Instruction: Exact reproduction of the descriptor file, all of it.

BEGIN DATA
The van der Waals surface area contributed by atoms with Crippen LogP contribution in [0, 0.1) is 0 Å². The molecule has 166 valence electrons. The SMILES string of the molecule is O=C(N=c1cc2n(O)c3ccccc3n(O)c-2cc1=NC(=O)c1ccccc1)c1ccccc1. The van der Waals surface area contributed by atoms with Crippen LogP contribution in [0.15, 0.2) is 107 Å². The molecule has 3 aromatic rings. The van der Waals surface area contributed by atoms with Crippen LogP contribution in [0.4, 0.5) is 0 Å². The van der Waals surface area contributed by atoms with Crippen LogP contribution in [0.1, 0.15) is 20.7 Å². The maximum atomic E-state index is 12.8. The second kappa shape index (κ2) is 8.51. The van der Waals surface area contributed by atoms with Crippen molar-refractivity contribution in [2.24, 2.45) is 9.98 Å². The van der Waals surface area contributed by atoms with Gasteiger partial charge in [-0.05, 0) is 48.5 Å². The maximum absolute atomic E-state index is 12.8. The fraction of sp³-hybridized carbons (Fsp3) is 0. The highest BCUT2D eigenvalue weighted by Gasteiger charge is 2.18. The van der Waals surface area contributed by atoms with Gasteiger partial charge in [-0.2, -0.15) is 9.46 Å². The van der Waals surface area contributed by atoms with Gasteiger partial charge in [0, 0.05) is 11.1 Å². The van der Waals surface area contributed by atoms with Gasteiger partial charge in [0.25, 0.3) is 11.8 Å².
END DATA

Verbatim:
The van der Waals surface area contributed by atoms with Crippen LogP contribution in [0, 0.1) is 0 Å². The molecule has 166 valence electrons. The SMILES string of the molecule is O=C(N=c1cc2n(O)c3ccccc3n(O)c-2cc1=NC(=O)c1ccccc1)c1ccccc1. The van der Waals surface area contributed by atoms with Crippen LogP contribution in [0.15, 0.2) is 107 Å². The molecule has 3 aromatic rings. The van der Waals surface area contributed by atoms with Crippen LogP contribution in [0.4, 0.5) is 0 Å². The van der Waals surface area contributed by atoms with Crippen LogP contribution in [0.1, 0.15) is 20.7 Å². The maximum atomic E-state index is 12.8. The second kappa shape index (κ2) is 8.51. The van der Waals surface area contributed by atoms with Crippen molar-refractivity contribution in [2.24, 2.45) is 9.98 Å². The van der Waals surface area contributed by atoms with Gasteiger partial charge in [-0.05, 0) is 48.5 Å². The maximum absolute atomic E-state index is 12.8. The fraction of sp³-hybridized carbons (Fsp3) is 0. The highest BCUT2D eigenvalue weighted by Gasteiger charge is 2.18. The van der Waals surface area contributed by atoms with Gasteiger partial charge in [-0.2, -0.15) is 9.46 Å². The van der Waals surface area contributed by atoms with Gasteiger partial charge in [0, 0.05) is 11.1 Å². The van der Waals surface area contributed by atoms with Gasteiger partial charge in [0.25, 0.3) is 11.8 Å².